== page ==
Monday, 28 October 2013

Explore the spectacular coastline beyond Hiona Beach... with your dog

On the coastal road behind Hiona Beach, with Mount Petsofas in the background
I spend a lot of time at Palaikastro, working for the excavations of the Bronze Age settlement which lies at the foot of Mount Petsofas, just beyond Hiona Beach. This area is breathtakingly beautiful. Due to the so-called 'Alpha Zone' which surrounds archaeological sites, building is restricted in this area. It is also fairly inaccessible, except by 4x4, again restricting development of this stark coastal strip. With the exception of a couple of shepherd huts and some abandoned lime kilns, there is nothing man-made as far as the eye can see. 

I love exploring this coastline, finding small coves for swimming, looking for evidence of Minoan civilisation (walls and pot sherds can be seen all over as the coast slowly erodes), and just sitting enjoying being absolutely in the middle of nowhere...with my dog. 

However, I am going to have to be a bit careful with this post for several reasons. For a start, there are signs forbidding dogs on both Hiona Beach, and the smaller coves to the South-east. I have been there, often, for an evening swim with Sage, but I feel I can't exactly recommend a beach that specifically states that dogs are not allowed. A dirt road runs behind Xiona Beach, passed the small coves, and continues up and around the coast to Skinias Beach. Along this path you can access the sea at various points, including some smooth limestone plaques that slope gently to the water, with overhanging rock for shade, and tiny deserted beaches. 

"No Dogs" sign at small coves at Hiona Beach
Secondly, I absolutely recommend stopping to visit the wonderful archaeological site of Palaikastro, although this is not a dog-friendly activity - please leave dogs outside the site as the remains are fragile and in need of preservation.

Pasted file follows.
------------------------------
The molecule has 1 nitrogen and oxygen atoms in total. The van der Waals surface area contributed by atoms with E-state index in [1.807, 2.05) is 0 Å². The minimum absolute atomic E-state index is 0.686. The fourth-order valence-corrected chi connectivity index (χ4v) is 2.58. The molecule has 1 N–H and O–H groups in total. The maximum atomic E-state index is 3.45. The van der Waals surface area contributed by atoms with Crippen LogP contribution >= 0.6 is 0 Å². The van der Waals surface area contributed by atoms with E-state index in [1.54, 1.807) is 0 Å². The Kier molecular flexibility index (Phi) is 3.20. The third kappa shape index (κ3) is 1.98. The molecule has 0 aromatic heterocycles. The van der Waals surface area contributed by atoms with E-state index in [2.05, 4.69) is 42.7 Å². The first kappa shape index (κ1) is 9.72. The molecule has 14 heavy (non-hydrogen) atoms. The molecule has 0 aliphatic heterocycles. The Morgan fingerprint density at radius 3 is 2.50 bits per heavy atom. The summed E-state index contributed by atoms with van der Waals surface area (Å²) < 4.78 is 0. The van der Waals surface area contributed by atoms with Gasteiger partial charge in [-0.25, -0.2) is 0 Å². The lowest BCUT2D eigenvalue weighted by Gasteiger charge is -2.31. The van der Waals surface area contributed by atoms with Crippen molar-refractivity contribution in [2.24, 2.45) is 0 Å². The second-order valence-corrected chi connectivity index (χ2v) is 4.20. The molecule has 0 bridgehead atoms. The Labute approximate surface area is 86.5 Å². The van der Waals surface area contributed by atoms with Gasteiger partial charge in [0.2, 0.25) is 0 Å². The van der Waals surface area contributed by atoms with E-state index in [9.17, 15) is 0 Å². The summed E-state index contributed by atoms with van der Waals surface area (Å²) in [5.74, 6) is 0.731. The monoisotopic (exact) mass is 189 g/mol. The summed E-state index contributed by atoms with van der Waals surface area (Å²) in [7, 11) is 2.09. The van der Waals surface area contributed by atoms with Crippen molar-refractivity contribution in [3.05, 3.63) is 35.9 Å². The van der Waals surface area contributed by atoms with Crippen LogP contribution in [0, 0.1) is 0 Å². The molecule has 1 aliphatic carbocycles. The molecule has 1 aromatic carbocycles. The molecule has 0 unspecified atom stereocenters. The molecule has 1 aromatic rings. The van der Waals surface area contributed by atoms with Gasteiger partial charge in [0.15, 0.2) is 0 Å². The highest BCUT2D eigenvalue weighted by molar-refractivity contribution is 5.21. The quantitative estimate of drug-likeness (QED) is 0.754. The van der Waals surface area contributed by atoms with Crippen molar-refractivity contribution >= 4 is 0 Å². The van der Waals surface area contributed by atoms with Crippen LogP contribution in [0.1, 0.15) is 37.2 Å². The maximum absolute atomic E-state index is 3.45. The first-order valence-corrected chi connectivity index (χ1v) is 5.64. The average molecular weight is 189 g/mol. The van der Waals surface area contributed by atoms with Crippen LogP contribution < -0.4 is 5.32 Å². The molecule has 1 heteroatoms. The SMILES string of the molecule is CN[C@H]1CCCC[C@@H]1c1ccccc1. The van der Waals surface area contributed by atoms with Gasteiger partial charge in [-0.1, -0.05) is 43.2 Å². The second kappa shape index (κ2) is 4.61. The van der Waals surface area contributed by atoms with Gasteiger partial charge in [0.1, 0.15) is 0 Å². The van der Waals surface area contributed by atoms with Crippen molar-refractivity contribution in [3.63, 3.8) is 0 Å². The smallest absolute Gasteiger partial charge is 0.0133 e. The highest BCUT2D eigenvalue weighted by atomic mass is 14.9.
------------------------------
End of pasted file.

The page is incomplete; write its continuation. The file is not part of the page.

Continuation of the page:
This site is free of charge and always open to visitors. Information boards provide basic descriptions of the various buildings that have been excavated and you can see some of the wealth of finds, including the unique gold and ivory statuette of a (presumed) worshipper, in the museum at Siteia. However, I believe that the best thing about this site is its location. It is a very romantic area, especially in the early evening when the hills behind the site turn yellow and pink. I think it is fairly easy to see why the Minoans would have chosen this place to live, with access to the sea, a nearby river, coastal plains for crops. 

The Minaon site at Palaikastro
My final hesitation with this post is due to a rumour I heard this year about planned development of this coastline. There is talk of a deluxe golf resort somewhere along the path between Hiona and Skinias. I feel a bit divided on this one. 
On the one hand, it is a long stretch of coast, and a well planned, discreetly constructed resort that brings the economic benefits of tourism to the area has to be a good thing.  
On the other hand, this stretch of coast is fantastic for its stark emptiness. It's this sense of complete isolation and being in the middle of nowhere that makes it so special. With the construction of a resort, and new roads to access a new resort, I worry that this special place would lose something.
The road beyond Hiona Beach 
As well as wandering along this coastal path, you can climb the steep but relatively easy path up to the Minoan peak sanctuary at Petsofas (to be described in a later post). From here you have truly spectacular views of the coast, almost as far as Zakros, and the fertile plains between Palaikastro village and Kastri down by the sea.

You can also follow small tracks (mostly signposted) to the small Karoumes Beach, and even further on to Kato Zakros. These paths take you winding through mountains and olive groves, and really give a sense of escape from the well-trodden tourist routes. They do require a bit of care however - carry water with you, wear suitable shoes, and time your hike to avoid excessive heat.

This area is best explored with a picnic, plenty of time, and, of course, your dog!

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